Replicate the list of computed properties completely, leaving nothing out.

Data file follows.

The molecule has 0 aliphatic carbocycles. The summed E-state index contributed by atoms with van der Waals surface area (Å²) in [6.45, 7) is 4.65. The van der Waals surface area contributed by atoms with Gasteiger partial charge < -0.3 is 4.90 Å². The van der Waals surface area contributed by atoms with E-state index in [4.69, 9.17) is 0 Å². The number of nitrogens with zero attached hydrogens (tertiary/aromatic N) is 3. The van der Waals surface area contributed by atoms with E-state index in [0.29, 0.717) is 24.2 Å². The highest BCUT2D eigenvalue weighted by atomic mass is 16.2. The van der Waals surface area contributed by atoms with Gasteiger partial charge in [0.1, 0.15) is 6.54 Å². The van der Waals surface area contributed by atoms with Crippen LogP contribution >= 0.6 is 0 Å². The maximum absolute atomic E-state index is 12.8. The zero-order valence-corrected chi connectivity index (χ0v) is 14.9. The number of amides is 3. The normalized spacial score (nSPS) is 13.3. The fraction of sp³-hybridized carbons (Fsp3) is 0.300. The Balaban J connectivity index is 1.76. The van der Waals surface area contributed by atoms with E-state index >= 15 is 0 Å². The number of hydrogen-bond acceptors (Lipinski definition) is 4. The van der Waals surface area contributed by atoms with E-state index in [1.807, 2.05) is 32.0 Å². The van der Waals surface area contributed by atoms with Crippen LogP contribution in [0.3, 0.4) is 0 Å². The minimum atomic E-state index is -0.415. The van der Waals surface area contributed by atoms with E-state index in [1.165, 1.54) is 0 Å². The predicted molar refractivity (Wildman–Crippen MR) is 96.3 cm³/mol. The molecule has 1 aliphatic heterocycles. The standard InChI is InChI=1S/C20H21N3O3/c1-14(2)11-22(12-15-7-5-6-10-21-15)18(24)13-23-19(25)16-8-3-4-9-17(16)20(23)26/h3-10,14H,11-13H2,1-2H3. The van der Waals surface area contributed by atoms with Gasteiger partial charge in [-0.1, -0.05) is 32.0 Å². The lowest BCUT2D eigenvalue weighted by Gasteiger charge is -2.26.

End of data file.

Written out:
The molecule has 0 aliphatic carbocycles. The summed E-state index contributed by atoms with van der Waals surface area (Å²) in [6.45, 7) is 4.65. The van der Waals surface area contributed by atoms with Gasteiger partial charge < -0.3 is 4.90 Å². The van der Waals surface area contributed by atoms with E-state index in [4.69, 9.17) is 0 Å². The number of nitrogens with zero attached hydrogens (tertiary/aromatic N) is 3. The van der Waals surface area contributed by atoms with E-state index in [0.29, 0.717) is 24.2 Å². The highest BCUT2D eigenvalue weighted by atomic mass is 16.2. The van der Waals surface area contributed by atoms with Gasteiger partial charge in [0.1, 0.15) is 6.54 Å². The van der Waals surface area contributed by atoms with Crippen LogP contribution >= 0.6 is 0 Å². The maximum absolute atomic E-state index is 12.8. The zero-order valence-corrected chi connectivity index (χ0v) is 14.9. The number of amides is 3. The normalized spacial score (nSPS) is 13.3. The fraction of sp³-hybridized carbons (Fsp3) is 0.300. The Balaban J connectivity index is 1.76. The van der Waals surface area contributed by atoms with E-state index >= 15 is 0 Å². The number of hydrogen-bond acceptors (Lipinski definition) is 4. The van der Waals surface area contributed by atoms with E-state index in [1.807, 2.05) is 32.0 Å². The van der Waals surface area contributed by atoms with Crippen LogP contribution in [0.3, 0.4) is 0 Å². The minimum atomic E-state index is -0.415. The van der Waals surface area contributed by atoms with E-state index in [1.165, 1.54) is 0 Å². The predicted molar refractivity (Wildman–Crippen MR) is 96.3 cm³/mol. The molecule has 1 aliphatic heterocycles. The standard InChI is InChI=1S/C20H21N3O3/c1-14(2)11-22(12-15-7-5-6-10-21-15)18(24)13-23-19(25)16-8-3-4-9-17(16)20(23)26/h3-10,14H,11-13H2,1-2H3. The van der Waals surface area contributed by atoms with Gasteiger partial charge in [-0.1, -0.05) is 32.0 Å². The lowest BCUT2D eigenvalue weighted by Gasteiger charge is -2.26.